Architecture studio GRAS has transformed a derelict cottage in the Scottish Highlands into a pared-back contemporary holiday home by slotting a series of oak-lined “boxes” inside the existing stone structure. Now this two-storey house is situated at the tip of the Kyle of Tongue and is the only inhabited property to enjoy uninterrupted views along the length of the sea loch.
The existing property most likely dates from the late 19th or early 20th century and is believed to have been built using the remains of a 2,000-year-old iron-age building that occupied a hilltop above the site. The studio proposed a faithful renovation of the exterior using traditional materials including stone, lime render, lead and slate, but suggested that the interior be completely modernized. The main intervention in the exterior involved cutting new openings into the rear elevation and both gables, which increases the amount of daylight reaching the interior and provides views of the surrounding landscape.
The interior is conceived as a series of finely crafted oak boxes inserted into the stone shell. These crafted timber volumes help to create a simple, modern aesthetic that contrasts with the ancient materiality of the exterior. The humble use of materials and almost monastic simplicity of the design places greater emphasis on the space and landscape. The kitchen and living spaces are situated on either side of the entrance on the ground floor. Each room features a large deep-set window that frames a view of the wild landscape. In the living room, a window seat extends to meet the base of the open hearth, while a similar timber structure in the kitchen forms a bench for the dining area.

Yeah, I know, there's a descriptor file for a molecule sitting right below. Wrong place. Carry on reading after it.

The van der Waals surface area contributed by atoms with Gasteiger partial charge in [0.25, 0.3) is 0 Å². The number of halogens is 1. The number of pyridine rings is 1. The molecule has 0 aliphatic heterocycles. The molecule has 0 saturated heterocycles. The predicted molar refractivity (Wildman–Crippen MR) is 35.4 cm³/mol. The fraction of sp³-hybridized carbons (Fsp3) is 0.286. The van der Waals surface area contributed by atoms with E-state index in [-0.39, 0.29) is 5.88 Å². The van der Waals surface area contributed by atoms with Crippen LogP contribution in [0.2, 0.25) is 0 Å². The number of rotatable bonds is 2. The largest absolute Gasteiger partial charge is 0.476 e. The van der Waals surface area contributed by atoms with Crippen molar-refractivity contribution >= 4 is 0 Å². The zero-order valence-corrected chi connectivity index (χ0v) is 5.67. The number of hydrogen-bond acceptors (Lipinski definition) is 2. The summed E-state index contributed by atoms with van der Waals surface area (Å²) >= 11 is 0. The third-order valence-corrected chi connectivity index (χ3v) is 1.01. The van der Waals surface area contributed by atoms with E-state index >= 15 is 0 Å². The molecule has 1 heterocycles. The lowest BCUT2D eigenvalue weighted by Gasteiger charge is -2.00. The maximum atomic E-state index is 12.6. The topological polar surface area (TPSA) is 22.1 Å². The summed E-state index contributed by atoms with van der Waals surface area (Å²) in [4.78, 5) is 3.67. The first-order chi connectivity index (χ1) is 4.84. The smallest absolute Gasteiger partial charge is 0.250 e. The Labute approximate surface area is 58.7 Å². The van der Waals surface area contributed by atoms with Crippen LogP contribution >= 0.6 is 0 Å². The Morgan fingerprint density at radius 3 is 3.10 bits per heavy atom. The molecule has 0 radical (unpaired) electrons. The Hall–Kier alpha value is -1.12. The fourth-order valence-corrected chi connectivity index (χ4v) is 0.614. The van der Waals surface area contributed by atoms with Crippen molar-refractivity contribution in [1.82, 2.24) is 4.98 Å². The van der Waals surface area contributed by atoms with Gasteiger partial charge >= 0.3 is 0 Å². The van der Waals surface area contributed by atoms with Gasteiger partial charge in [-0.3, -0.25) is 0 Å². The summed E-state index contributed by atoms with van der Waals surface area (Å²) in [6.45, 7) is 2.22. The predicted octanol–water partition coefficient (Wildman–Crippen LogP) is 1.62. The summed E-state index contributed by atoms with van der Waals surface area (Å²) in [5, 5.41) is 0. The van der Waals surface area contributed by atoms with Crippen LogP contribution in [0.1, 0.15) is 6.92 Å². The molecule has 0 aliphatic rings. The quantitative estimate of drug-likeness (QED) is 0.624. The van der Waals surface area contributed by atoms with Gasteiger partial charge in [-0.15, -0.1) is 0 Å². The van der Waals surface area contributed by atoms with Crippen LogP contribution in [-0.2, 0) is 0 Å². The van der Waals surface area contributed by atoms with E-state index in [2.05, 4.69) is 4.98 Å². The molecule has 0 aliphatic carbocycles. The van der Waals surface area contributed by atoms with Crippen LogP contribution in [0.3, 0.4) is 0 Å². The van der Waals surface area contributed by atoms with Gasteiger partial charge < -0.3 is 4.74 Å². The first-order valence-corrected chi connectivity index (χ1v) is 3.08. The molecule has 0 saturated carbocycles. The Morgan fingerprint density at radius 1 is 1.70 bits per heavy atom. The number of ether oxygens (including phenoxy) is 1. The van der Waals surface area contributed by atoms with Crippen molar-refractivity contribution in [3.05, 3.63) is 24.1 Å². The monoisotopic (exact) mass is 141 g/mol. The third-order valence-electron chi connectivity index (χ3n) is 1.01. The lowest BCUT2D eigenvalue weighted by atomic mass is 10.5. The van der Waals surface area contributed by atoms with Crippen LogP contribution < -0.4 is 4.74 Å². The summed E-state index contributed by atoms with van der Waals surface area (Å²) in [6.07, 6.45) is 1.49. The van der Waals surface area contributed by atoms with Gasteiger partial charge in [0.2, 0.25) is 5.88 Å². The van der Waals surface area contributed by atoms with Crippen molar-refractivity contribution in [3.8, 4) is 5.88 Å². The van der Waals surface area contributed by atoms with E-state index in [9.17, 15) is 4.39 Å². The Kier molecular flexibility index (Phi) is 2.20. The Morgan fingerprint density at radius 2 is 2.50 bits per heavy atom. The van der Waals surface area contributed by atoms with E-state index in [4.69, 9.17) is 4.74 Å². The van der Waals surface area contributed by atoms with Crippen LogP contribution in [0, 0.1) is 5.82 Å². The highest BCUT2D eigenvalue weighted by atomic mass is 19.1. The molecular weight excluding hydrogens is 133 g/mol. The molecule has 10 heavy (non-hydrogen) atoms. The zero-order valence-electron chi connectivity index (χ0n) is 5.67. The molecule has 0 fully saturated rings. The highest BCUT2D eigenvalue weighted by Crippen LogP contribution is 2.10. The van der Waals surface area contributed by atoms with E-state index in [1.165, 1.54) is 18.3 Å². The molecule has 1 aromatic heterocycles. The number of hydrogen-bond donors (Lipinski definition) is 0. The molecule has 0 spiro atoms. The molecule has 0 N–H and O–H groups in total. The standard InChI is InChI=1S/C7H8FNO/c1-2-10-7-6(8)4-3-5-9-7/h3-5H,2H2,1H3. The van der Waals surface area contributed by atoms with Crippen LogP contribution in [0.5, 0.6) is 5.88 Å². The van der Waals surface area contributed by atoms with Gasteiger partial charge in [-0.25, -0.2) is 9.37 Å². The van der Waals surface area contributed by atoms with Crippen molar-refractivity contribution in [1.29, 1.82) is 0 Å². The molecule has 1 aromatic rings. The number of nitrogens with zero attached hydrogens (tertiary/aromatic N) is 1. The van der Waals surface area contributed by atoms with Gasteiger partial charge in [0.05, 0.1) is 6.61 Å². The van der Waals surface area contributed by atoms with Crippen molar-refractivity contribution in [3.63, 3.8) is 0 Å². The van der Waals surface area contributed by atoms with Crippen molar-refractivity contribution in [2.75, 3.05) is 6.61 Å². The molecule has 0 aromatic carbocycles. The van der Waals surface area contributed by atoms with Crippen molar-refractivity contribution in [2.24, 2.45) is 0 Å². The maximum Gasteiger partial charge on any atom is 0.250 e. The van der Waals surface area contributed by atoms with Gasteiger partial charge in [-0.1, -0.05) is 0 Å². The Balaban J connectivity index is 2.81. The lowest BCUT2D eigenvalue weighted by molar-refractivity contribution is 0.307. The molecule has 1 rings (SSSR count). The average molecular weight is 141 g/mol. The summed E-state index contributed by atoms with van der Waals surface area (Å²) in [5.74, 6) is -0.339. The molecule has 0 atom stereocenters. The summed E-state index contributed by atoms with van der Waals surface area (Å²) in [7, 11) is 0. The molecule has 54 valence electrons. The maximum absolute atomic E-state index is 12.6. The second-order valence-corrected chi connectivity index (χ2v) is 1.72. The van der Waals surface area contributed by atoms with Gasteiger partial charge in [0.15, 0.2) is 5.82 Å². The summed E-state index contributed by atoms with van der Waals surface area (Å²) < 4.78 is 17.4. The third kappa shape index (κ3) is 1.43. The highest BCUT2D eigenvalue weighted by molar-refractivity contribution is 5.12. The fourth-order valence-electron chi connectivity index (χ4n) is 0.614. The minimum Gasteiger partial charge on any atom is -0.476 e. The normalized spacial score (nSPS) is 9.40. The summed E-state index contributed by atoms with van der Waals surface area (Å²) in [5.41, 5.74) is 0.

On the upper floor, a circulation and storage space separates the bedroom from a generously proportioned bathroom, with the bathtub positioned next to a window that provides a view looking east towards Ben Loyal.